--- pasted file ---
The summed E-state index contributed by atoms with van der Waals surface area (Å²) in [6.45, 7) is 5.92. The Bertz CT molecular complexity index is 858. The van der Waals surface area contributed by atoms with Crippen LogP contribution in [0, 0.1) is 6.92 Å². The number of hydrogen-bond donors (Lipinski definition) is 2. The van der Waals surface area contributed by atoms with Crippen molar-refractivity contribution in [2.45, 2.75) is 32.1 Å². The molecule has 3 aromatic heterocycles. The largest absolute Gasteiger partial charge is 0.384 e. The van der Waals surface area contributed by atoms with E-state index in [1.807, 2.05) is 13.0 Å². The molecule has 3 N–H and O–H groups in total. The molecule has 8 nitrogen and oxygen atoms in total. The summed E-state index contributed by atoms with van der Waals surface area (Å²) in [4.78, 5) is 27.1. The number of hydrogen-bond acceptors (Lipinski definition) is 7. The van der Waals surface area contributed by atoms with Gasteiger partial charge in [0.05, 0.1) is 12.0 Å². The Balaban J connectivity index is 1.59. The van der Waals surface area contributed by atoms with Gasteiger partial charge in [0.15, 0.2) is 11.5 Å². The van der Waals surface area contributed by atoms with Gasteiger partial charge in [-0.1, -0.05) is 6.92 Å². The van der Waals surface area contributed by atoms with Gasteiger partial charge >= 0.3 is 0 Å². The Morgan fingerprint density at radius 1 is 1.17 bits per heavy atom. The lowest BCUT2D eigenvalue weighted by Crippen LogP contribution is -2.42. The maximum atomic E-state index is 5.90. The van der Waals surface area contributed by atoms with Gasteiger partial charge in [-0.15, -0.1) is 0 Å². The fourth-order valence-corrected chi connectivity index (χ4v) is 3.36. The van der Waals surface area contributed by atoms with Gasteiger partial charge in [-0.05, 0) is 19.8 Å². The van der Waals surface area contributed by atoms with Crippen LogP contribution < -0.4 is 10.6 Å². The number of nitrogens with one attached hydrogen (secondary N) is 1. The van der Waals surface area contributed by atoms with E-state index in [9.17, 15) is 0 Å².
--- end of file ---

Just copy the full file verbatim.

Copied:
The summed E-state index contributed by atoms with van der Waals surface area (Å²) in [6.45, 7) is 5.92. The Bertz CT molecular complexity index is 858. The van der Waals surface area contributed by atoms with Crippen LogP contribution in [0, 0.1) is 6.92 Å². The number of hydrogen-bond donors (Lipinski definition) is 2. The van der Waals surface area contributed by atoms with Crippen molar-refractivity contribution in [2.45, 2.75) is 32.1 Å². The molecule has 3 aromatic heterocycles. The largest absolute Gasteiger partial charge is 0.384 e. The van der Waals surface area contributed by atoms with E-state index in [1.807, 2.05) is 13.0 Å². The molecule has 3 N–H and O–H groups in total. The molecule has 8 nitrogen and oxygen atoms in total. The summed E-state index contributed by atoms with van der Waals surface area (Å²) in [4.78, 5) is 27.1. The number of hydrogen-bond acceptors (Lipinski definition) is 7. The van der Waals surface area contributed by atoms with Gasteiger partial charge in [0.05, 0.1) is 12.0 Å². The Balaban J connectivity index is 1.59. The van der Waals surface area contributed by atoms with Gasteiger partial charge in [0.15, 0.2) is 11.5 Å². The van der Waals surface area contributed by atoms with Gasteiger partial charge in [-0.1, -0.05) is 6.92 Å². The van der Waals surface area contributed by atoms with Gasteiger partial charge >= 0.3 is 0 Å². The Morgan fingerprint density at radius 1 is 1.17 bits per heavy atom. The lowest BCUT2D eigenvalue weighted by Crippen LogP contribution is -2.42. The maximum atomic E-state index is 5.90. The van der Waals surface area contributed by atoms with Gasteiger partial charge in [-0.15, -0.1) is 0 Å². The fourth-order valence-corrected chi connectivity index (χ4v) is 3.36. The van der Waals surface area contributed by atoms with Gasteiger partial charge in [-0.05, 0) is 19.8 Å². The van der Waals surface area contributed by atoms with Crippen LogP contribution < -0.4 is 10.6 Å². The number of nitrogens with one attached hydrogen (secondary N) is 1. The van der Waals surface area contributed by atoms with E-state index in [9.17, 15) is 0 Å².